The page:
The uberskill


Legendary computer scientist Donald Knuth on “the strange kind of brain-organization” that marks “geekhood”:

The main characteristic is an ability to understand many levels of abstraction simultaneously, and to shift effortlessly between in-the-large and in-the-small.

In a world of exponential complexity, this ability has become the uberskill. Not just for technology—for law, business, and everything else.

I, pronoun

Psychologist James Pennebaker says that “function words” (articles, pronouns, prepositions, auxiliary verbs) are the most-used but least-appreciated parts of speech. Though we focus on content words, function words add important information about personality, emotion, and intent.

Say someone asks “What’s the weather outside?” You could answer “It’s hot” or “I think it’s hot.” The “I think” may seem insignificant, but it’s quite meaningful. It shows you’re more focused on yourself.

Of course, I am more interesting than the weather. (I think.) So that example is a little weak.

But Pennebaker’s next example—of deception by a strategic combination of abstraction and misdirection—is right on target:

A person who’s lying tends to use “we” more or use sentences without a first-person pronoun at all. Instead of saying “I didn’t take your book,” a liar might say “That’s not the kind of thing that anyone with integrity would do.”

See James Pennebaker, Your Use of Pronouns Reveals Your Personality – Harvard Business Review. He also has a book titled The Secret Life of Pronouns.

Recommended reading for technology investors and entrepreneurs

  • Jerry Kaplan, Startup: A Silicon Valley Adventure (1994). The story of Go Corporation, founded in 1987 to develop one of the first tablet computers. Go had every advantage: Experienced entrepreneurs, brilliant technologists, and $75 million in venture capital, back when $75 million was Uber money.  Yet it failed. A fascinating story in light of the spectacular success of the iPad some twenty years later.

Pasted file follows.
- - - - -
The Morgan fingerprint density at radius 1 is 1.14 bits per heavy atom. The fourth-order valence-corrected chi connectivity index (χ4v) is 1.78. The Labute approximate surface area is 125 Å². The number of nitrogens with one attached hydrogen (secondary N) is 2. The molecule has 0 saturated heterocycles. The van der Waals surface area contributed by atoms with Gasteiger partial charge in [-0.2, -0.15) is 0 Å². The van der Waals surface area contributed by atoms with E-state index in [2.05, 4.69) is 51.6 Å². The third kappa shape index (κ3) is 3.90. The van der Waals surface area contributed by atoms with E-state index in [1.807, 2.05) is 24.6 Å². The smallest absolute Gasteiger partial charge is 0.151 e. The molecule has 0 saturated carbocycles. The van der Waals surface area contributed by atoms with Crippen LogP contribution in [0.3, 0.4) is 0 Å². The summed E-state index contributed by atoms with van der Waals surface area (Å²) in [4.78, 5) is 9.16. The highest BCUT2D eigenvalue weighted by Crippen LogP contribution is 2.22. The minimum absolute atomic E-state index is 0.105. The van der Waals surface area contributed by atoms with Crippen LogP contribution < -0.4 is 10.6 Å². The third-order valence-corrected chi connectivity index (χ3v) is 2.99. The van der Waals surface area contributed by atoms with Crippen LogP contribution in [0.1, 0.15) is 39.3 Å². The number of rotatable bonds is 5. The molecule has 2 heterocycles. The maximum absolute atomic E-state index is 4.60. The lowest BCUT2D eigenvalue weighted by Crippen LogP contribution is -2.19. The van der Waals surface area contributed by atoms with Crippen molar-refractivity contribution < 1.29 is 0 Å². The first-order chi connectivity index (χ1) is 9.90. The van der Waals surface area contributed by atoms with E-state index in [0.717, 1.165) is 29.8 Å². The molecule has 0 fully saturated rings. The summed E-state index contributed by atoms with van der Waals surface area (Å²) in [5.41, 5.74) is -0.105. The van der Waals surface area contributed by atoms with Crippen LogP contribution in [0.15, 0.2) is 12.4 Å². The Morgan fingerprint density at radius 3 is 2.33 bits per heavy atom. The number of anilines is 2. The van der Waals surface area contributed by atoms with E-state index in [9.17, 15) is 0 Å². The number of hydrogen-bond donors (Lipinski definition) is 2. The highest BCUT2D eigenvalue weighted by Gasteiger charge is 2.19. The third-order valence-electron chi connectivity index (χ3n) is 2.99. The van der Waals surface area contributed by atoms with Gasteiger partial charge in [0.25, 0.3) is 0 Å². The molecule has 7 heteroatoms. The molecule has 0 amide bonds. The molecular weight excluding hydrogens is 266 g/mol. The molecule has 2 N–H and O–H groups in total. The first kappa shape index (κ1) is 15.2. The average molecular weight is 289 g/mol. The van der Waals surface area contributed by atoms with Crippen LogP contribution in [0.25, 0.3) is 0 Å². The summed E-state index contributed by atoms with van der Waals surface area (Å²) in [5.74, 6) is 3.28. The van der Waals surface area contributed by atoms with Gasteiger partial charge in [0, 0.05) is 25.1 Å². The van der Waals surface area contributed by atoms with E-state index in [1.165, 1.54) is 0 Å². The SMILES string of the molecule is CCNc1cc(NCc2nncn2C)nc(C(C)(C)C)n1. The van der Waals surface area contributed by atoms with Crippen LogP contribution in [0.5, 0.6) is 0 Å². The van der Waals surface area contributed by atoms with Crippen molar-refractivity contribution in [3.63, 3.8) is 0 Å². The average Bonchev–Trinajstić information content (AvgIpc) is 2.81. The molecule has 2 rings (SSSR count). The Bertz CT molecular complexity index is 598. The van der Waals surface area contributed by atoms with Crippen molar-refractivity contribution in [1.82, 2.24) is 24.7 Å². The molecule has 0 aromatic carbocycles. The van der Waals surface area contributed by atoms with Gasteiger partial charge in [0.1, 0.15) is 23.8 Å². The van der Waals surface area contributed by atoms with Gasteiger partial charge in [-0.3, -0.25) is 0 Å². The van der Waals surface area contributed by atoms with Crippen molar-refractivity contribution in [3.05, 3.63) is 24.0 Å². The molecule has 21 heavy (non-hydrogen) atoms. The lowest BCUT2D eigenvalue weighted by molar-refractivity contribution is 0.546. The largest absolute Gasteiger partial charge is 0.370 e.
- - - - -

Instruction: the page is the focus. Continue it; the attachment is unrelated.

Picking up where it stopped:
• C. Gordon Bell, High Tech Ventures: The Guide for Entrepreneurial Success (1991). Bell was one of the engineers who built Digital Equipment Corporation, the disruptive innovator of its day. A useful guide to understanding what it takes to turn a promising technology or product into a successful business—the first does not automatically generate the second.
  • Geoffrey Moore, Crossing the Chasm (1991). The classic analysis of the cycle of technology marketing. Coined the phrase “crossing the chasm” for the difficult task of moving from tech-savvy early adopters to the mainstream market. [Update 5/17/20: Now in its third edition (2014).]
  • Bob Zider, How Venture Capital Works (Harvard Business Review, Nov-Dec 1998). A primer on the venture capital business and the economic realities that drive it.
  • Brad Feld & Jason Mendelson, Venture Deals (2012). An up-to-date compendium of everything you ever wanted to know about venture capital, including valuation, term sheets, and how venture deals are structured. [Update 5/17/20: Now in its fourth edition (2019).]